But now store bosses have been given the green light after they promised to insist that any shopper buying alcohol must spend at least £5 on other items, excluding tobacco.
They claimed the conditions they were volunteering were the most stringent for any West Yorkshire shop.
Homemart's nextdoor neighbours, Shooter's Pool Bar, and local councillors for the city centre remained opposed to the plan. But their objections were overruled.
Speaking at a hearing on Tuesday, Homemart's representative Nick Semper said the company had a "proven track record" of running stores responsibly elsewhere in the UK.
The Wakefield store has been allowed to sell alcohol for the last six weeks as a result of a series of temporary licences granted consecutively by the council.
The £5 minimum spend condition has been in place during that time, alongside other rules banning the sale of single cans and dictating that no beer above 6.5 per cent alcohol volume is available.
Mr Semper said that during that time, the store had had "zero issues, zero reports, zero attendances and zero interventions from the police or any other responsible authority."
He added: "What anti-social street drinker of limited means is going to purchase £5 of goods that they do not want, each and every time they want to make a purchase of alcohol?"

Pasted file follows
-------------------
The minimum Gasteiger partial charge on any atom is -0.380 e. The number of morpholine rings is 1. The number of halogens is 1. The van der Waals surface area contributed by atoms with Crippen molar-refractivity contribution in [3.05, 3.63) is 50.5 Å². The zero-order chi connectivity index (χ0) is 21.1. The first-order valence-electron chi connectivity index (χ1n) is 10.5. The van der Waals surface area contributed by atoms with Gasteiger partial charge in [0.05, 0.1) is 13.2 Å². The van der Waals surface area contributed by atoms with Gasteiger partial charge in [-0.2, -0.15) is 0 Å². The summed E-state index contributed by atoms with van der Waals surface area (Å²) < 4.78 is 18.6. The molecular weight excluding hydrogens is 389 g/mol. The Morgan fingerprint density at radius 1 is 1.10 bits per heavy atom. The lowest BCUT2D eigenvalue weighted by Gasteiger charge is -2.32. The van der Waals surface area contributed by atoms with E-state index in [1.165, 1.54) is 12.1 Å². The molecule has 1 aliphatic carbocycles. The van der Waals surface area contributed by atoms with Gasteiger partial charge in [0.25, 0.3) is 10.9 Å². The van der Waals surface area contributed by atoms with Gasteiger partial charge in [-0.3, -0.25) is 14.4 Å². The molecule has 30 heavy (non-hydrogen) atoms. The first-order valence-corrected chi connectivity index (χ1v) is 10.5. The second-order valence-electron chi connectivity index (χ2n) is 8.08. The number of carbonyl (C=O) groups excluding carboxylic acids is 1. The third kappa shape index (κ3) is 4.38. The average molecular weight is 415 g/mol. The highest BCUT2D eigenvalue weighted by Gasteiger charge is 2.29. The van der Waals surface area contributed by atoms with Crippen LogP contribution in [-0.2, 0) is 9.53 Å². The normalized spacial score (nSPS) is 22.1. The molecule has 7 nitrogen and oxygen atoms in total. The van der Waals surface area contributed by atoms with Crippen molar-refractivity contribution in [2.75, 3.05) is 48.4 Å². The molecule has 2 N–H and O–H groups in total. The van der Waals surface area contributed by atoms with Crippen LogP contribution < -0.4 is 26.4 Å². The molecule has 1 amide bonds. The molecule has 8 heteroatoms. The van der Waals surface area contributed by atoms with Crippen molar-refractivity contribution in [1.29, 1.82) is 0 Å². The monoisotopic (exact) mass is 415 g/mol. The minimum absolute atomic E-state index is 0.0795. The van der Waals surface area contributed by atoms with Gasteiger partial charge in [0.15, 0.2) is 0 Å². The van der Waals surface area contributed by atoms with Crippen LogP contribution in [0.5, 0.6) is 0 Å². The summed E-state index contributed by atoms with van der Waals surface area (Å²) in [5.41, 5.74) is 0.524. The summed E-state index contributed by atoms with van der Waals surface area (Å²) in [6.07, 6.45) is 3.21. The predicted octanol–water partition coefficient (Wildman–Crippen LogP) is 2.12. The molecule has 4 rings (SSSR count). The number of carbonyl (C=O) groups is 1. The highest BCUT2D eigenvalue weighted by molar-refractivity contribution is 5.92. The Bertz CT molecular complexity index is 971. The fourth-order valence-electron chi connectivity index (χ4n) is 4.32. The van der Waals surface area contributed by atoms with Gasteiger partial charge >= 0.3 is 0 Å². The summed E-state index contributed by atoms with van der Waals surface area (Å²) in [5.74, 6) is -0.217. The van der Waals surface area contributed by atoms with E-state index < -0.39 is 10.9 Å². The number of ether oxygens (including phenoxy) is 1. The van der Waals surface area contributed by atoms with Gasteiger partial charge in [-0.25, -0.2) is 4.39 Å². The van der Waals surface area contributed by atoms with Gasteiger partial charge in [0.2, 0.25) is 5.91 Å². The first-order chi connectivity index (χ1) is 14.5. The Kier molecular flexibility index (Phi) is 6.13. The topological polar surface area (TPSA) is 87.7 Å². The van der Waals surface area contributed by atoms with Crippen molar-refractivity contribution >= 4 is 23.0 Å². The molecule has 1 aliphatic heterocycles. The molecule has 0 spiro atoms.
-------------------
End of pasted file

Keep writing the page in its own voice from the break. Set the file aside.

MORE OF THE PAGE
Mr Semper said that this, coupled with the other rules, made them "the most robust counter street-drinking conditions ever seen in West Yorkshire."
However, objecting to the application, Wakefield North councillor Margaret Isherwood (Labour), said: "I'm here to represent the residents of Wakefield city centre, whose lives have been blighted by anti-social behaviour for years.
"The applicant is assuming that when they sell alcohol it's not causing any problems.
"How do they know that? They can't know that. They don't follow people out of the shop to see where they go to drink it or see them perhaps causing trouble."
She also cited the council's cumulative impact zone, which seeks to limit the number of new licensed premises in Wakefield city centre.
The policy dictates that new applicants must demonstrate they will be able to improve the area, otherwise they are likely to be rejected.
The zone was cited by councillors when the first application was rejected in December.
But ahead of Tuesday's hearing, West Yorkshire Police had written in support of Homemart's bid, saying they believed the second application was of "exceptional nature".
However, Councillor Isherwood said she believed the £5 minimum spend was "not exceptional" and suggested it could easily be circumvented by street drinkers.
She said: "We've got this (cumulative impact) policy for a reason and if we're not going to stick to it I don't see why we should have the policy at all."
However, the panel of three elected members approved the licence.
In the reasons given at the end of the hearing, they said the written contributions of the police, licensing officers and the £5 minimum spend condition had been crucial factors in reaching their decision.
Speaking afterwards, Homemart boss Harika Yedla said: "I am delighted with the result.
"We have no intention to sell to anti-social street drinkers ever. Our only ambition is to be an asset to Wakefield city centre."
Local Democracy Reporting Service